Fashion designer and stylist, James Flemons, has worked with artists such as Jaden Smith, Solange, Blood Orange and other iconic figures to showcase his talent through clothing. James’ passion for art coupled with his sincere humility, is making him a go-to for LGBTQ fashion. James tirelessly works to create clothing items that represent individuality and equality. His most recent project is the start up of his new collection of basic wear titled, ‘NONBASIC’ under the brand name ‘PHLEMUNS’. James is proud to announce the clothing line is entirely non-binary.

How do you want your art to impact the LGBTQ community?

I’ve always wanted my art to be an expression of myself, it is an expression of myself.  I’ve always promoted people being expressive of their genuine self. I have always wanted it to be an outlet for people to be expressive, you know, and bring happiness and comfort into how [consumers of the art] are as an individual. Our clothing is the first thing that is impactful to another person - before we even open our mouths. Our clothing is a reflection of ourselves, and I just aim to be expressive which very much comes through with being part of the queer community.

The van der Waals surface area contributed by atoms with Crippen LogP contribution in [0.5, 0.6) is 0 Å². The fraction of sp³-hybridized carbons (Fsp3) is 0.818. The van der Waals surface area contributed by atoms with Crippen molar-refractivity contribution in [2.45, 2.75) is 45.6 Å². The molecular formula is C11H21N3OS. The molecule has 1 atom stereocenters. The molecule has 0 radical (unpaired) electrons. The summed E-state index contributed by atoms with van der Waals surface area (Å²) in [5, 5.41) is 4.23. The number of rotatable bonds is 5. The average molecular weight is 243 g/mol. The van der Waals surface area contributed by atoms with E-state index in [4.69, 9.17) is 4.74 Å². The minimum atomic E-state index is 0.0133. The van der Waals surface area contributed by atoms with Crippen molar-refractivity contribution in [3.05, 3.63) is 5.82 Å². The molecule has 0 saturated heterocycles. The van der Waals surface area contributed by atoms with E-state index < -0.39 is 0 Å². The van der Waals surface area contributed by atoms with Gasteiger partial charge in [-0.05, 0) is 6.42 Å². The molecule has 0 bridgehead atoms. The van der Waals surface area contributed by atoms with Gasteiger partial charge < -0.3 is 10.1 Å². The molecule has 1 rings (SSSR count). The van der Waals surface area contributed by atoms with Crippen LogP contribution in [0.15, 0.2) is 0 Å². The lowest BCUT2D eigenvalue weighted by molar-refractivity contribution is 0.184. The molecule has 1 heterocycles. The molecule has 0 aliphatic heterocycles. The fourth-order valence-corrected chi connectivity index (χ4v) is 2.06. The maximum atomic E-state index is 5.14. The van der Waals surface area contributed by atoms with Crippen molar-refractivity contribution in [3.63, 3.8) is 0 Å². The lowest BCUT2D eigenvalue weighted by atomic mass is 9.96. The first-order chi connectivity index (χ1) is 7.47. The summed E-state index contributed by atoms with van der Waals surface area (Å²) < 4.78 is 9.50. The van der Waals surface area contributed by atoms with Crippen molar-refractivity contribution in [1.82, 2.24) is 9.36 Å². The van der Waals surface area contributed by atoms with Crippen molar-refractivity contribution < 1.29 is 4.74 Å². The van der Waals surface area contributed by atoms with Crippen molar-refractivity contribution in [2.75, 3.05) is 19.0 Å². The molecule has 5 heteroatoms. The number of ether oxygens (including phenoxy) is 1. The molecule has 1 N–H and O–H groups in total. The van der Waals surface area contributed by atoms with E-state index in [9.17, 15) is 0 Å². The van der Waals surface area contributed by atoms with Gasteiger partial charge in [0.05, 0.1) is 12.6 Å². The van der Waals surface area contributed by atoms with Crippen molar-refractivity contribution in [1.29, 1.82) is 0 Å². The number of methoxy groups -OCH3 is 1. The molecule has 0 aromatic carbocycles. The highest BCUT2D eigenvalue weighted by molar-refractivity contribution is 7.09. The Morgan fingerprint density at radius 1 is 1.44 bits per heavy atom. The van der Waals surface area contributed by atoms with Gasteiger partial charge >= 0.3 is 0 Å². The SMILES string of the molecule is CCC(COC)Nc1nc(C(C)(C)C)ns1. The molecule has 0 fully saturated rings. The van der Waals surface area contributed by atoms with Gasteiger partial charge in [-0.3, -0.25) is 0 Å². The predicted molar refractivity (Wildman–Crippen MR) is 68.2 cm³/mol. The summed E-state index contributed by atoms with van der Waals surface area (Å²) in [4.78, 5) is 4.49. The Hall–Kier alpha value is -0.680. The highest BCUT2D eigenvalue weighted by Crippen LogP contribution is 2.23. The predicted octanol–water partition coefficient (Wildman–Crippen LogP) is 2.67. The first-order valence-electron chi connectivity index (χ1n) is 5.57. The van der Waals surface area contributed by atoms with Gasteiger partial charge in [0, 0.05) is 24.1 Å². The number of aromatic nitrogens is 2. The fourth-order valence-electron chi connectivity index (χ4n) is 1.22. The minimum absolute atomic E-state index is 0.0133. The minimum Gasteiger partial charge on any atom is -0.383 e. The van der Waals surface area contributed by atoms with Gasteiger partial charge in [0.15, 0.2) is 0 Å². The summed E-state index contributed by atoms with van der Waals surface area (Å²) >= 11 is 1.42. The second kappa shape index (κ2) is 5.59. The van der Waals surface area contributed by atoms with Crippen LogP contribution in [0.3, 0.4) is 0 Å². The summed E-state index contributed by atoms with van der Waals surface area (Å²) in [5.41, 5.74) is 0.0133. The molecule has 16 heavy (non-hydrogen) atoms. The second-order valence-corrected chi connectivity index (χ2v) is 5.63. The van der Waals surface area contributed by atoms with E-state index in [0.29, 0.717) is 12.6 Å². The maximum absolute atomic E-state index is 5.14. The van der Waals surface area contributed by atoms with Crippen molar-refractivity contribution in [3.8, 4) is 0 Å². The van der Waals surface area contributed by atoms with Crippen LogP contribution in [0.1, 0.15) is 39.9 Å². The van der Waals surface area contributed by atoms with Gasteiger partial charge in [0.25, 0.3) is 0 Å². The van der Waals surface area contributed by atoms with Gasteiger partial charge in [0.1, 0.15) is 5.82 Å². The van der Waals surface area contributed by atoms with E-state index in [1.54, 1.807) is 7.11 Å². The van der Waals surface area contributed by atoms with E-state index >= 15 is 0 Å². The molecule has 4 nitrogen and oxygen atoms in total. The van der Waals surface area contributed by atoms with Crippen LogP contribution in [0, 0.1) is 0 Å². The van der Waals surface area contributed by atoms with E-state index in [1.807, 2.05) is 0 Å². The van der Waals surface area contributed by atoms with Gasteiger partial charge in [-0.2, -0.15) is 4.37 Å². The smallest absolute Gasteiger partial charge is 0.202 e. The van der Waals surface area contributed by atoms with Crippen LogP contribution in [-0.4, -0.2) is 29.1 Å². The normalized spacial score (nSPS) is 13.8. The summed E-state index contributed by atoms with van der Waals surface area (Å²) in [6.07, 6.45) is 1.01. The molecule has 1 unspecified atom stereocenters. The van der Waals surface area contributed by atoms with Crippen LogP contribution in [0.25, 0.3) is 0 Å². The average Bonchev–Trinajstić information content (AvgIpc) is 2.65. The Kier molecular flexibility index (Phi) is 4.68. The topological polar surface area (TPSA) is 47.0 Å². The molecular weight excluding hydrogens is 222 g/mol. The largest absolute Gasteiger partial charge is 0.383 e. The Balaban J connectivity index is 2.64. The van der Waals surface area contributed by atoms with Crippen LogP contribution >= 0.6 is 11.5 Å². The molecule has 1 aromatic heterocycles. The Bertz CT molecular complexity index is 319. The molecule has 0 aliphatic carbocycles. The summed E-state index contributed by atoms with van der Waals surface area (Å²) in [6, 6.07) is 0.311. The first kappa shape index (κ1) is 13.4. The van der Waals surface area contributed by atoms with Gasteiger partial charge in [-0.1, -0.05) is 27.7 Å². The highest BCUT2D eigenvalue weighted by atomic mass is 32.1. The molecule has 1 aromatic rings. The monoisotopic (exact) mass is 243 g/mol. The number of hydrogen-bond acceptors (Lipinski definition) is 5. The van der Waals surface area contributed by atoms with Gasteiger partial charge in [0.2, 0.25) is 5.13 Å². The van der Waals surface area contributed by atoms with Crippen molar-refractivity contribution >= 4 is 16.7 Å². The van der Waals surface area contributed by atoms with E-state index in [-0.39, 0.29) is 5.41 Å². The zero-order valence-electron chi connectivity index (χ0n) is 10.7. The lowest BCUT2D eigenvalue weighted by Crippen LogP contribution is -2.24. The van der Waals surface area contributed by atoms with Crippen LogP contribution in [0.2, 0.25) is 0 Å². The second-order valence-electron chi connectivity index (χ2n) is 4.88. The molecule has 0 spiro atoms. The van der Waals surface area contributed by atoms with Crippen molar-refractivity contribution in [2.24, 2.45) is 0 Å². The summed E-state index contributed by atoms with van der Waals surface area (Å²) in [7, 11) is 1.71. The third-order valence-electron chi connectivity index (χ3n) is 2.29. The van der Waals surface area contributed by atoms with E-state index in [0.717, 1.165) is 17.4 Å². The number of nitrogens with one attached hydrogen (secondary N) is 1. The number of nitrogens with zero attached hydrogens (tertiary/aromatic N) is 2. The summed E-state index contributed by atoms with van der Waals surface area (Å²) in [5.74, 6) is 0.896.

What is a step that you take as an artist to normalize gay (transgendered or non-binary) romance?

I very much like to approach things in a subtle kind of way. Whether it be advocacy or political views or what not, expressing that through your platform it is always important to have those more aggressive figures who shove things in people’s faces and down their throats and that reaches a certain audience. But it is equally important to have those who soft-handedly and subtly normalize queerness without over-highlighting it. That has been my route of sliding in my agenda. You don’t even realize it is anything too outset the norm. The fact that I create unisex and non-binary clothes gives the statement that it wasn't made for anyone in particular. If you like it, you like it and it doesn't matter who you are.

How do you deal with homophobia?

I like to laugh and smile at things. I don’t believe in feeding anger with anger in my personal life. You get a bigger reaction when you smile and laugh it off. Give a thumbs up - that is a stand in its own. Letting people know I am comfortable in who I am and if you have a problem with that, then you need help and that's on you.